Wednesday, April 20, 2005

Amnesty urges boycott

Amnesty International today called on all judges in the UK to decline appointments to sit on any inquiry set up under the recently-enacted Inquiries Act - including a planned inquiry into allegations of security force collusion in the murder of Belfast solicitor Pat Finucane.

The campaigning organisation also called for the repeal of the act.

The Amnesty call came days after a similar request to judges from Mr Finucane's widow Geraldine who wrote individually to every senior judge in England, Scotland and Wales earlier this week.

Amnesty UK campaigns director Stephen Bowen said: "By holding an inquiry into the Finucane case under the Inquiries Act 2005, the UK Government is trying to eliminate independent scrutiny of its agents."

He claimed : "Any judge sitting on such an inquiry would be presiding over a sham."

Mr Finucane was gunned down in front of his family in their North Belfast home in 1989 by members of the loyalist Ulster Defence Association.

In the years since there have been repeated claims of security force collusion with the killers and retired Canadian judge Peter Cory told the Government in a report published last year there was enough suspicion of collusion to merit a public inquiry.

The Finucane murder was one of a series Judge Cory examined, and recommended public inquiries be held because of collusion suspicions.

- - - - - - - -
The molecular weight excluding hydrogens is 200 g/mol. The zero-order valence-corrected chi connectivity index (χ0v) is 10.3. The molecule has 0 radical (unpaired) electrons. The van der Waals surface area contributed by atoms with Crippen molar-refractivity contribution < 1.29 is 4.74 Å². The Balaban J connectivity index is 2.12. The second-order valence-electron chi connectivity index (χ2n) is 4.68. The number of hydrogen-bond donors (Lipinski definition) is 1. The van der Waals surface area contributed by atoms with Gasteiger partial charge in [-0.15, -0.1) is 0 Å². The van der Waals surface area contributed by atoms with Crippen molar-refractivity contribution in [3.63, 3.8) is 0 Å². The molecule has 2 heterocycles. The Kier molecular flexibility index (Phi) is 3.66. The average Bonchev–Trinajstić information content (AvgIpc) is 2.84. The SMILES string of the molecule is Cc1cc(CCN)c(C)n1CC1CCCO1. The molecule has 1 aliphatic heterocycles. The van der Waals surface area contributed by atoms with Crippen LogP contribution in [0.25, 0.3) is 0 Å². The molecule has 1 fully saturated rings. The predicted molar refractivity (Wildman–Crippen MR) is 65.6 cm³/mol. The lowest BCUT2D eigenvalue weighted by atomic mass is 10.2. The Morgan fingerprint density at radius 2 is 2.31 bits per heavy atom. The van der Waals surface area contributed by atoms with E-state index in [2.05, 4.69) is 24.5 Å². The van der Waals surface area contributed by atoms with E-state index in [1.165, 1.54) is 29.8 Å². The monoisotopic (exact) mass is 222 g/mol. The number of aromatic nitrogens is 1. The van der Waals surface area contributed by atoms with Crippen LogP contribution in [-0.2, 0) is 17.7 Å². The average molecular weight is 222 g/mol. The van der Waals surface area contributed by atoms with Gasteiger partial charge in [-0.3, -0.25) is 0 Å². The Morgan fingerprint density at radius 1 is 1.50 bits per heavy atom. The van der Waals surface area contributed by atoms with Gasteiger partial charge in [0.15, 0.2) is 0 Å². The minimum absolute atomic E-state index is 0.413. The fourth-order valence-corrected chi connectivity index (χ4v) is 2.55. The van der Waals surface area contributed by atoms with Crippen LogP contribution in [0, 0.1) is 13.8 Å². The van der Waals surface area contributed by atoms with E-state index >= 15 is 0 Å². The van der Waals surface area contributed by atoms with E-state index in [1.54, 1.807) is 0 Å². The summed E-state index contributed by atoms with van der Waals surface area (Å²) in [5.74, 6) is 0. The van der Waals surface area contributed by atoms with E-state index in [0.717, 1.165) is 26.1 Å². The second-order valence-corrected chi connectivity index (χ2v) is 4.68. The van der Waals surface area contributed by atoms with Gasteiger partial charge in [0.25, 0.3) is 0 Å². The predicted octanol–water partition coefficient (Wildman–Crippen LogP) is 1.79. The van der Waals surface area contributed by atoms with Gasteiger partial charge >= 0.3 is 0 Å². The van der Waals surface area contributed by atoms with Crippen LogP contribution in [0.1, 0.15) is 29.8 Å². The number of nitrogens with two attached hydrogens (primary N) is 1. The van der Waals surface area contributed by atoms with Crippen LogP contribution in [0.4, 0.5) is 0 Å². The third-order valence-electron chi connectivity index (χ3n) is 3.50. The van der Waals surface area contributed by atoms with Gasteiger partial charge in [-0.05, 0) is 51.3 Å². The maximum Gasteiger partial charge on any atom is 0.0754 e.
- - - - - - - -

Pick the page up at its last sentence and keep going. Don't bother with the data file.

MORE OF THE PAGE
The first inquiry to be set up, that into the murder of Co Armagh Catholic solicitor Rosemary Nelson by loyalist bombers in 1999, held its opening session on Tuesday.

Amnesty complains the Inquiries Act means the British government would control any inquiry held under its terms and a final report would be published at the British government's discretion.

They say also that crucial evidence could be omitted from publication at the British government's instigation - using the excuse it was in the public interest.

Mr Bowen said the Act, rushed through Parliament on the last day before it was dissolved for the election, "undermines the rule of law, the separation of powers and human rights protection".

He added: "It cannot be the foundation for an effective, independent, impartial or thorough judicial inquiry into allegations of serious human rights violations."

Both Judge Cory and Lord Saville who conducted the Bloody Sunday Inquiry, came out against the terms of the Inquiry's Bill when it was before Parliament and said they would not sit on an inquiry set up under its terms.

Related news:

Amnesty concerns over Finucane inquiry

UK: Amnesty International urges judiciary not to partake in inquiry sham


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